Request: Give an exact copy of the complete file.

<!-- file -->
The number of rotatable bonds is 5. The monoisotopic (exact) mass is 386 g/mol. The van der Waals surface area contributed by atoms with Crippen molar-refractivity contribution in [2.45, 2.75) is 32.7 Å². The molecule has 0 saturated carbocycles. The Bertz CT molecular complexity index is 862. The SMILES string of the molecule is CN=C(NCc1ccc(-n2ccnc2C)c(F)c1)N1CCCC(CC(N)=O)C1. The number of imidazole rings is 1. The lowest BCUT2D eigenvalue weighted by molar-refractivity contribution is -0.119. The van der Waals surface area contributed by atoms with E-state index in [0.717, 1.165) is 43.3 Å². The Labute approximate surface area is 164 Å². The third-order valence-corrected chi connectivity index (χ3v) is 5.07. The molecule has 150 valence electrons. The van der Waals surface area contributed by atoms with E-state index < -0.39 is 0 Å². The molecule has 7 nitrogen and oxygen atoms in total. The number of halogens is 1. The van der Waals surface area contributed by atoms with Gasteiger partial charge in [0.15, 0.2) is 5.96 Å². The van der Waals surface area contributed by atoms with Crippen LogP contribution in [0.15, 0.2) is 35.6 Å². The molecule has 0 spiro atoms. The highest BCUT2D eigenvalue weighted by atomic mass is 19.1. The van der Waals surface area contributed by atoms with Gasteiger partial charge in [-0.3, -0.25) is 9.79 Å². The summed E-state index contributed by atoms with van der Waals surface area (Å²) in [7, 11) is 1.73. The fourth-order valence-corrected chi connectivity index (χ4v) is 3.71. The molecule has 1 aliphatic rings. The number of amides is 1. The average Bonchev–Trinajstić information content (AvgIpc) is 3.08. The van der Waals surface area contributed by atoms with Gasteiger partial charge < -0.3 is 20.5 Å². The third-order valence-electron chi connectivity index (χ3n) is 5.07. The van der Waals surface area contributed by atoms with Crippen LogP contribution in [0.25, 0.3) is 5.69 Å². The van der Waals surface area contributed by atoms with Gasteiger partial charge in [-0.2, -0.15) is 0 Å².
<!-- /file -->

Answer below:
The number of rotatable bonds is 5. The monoisotopic (exact) mass is 386 g/mol. The van der Waals surface area contributed by atoms with Crippen molar-refractivity contribution in [2.45, 2.75) is 32.7 Å². The molecule has 0 saturated carbocycles. The Bertz CT molecular complexity index is 862. The SMILES string of the molecule is CN=C(NCc1ccc(-n2ccnc2C)c(F)c1)N1CCCC(CC(N)=O)C1. The number of imidazole rings is 1. The lowest BCUT2D eigenvalue weighted by molar-refractivity contribution is -0.119. The van der Waals surface area contributed by atoms with E-state index in [0.717, 1.165) is 43.3 Å². The Labute approximate surface area is 164 Å². The third-order valence-corrected chi connectivity index (χ3v) is 5.07. The molecule has 150 valence electrons. The van der Waals surface area contributed by atoms with E-state index < -0.39 is 0 Å². The molecule has 7 nitrogen and oxygen atoms in total. The number of halogens is 1. The van der Waals surface area contributed by atoms with Gasteiger partial charge in [0.15, 0.2) is 5.96 Å². The van der Waals surface area contributed by atoms with Crippen LogP contribution in [0.15, 0.2) is 35.6 Å². The molecule has 0 spiro atoms. The highest BCUT2D eigenvalue weighted by atomic mass is 19.1. The van der Waals surface area contributed by atoms with Gasteiger partial charge in [-0.3, -0.25) is 9.79 Å². The summed E-state index contributed by atoms with van der Waals surface area (Å²) in [7, 11) is 1.73. The fourth-order valence-corrected chi connectivity index (χ4v) is 3.71. The molecule has 1 aliphatic rings. The number of amides is 1. The average Bonchev–Trinajstić information content (AvgIpc) is 3.08. The van der Waals surface area contributed by atoms with Gasteiger partial charge < -0.3 is 20.5 Å². The third-order valence-electron chi connectivity index (χ3n) is 5.07. The van der Waals surface area contributed by atoms with Crippen LogP contribution in [0.25, 0.3) is 5.69 Å². The van der Waals surface area contributed by atoms with Gasteiger partial charge in [-0.2, -0.15) is 0 Å².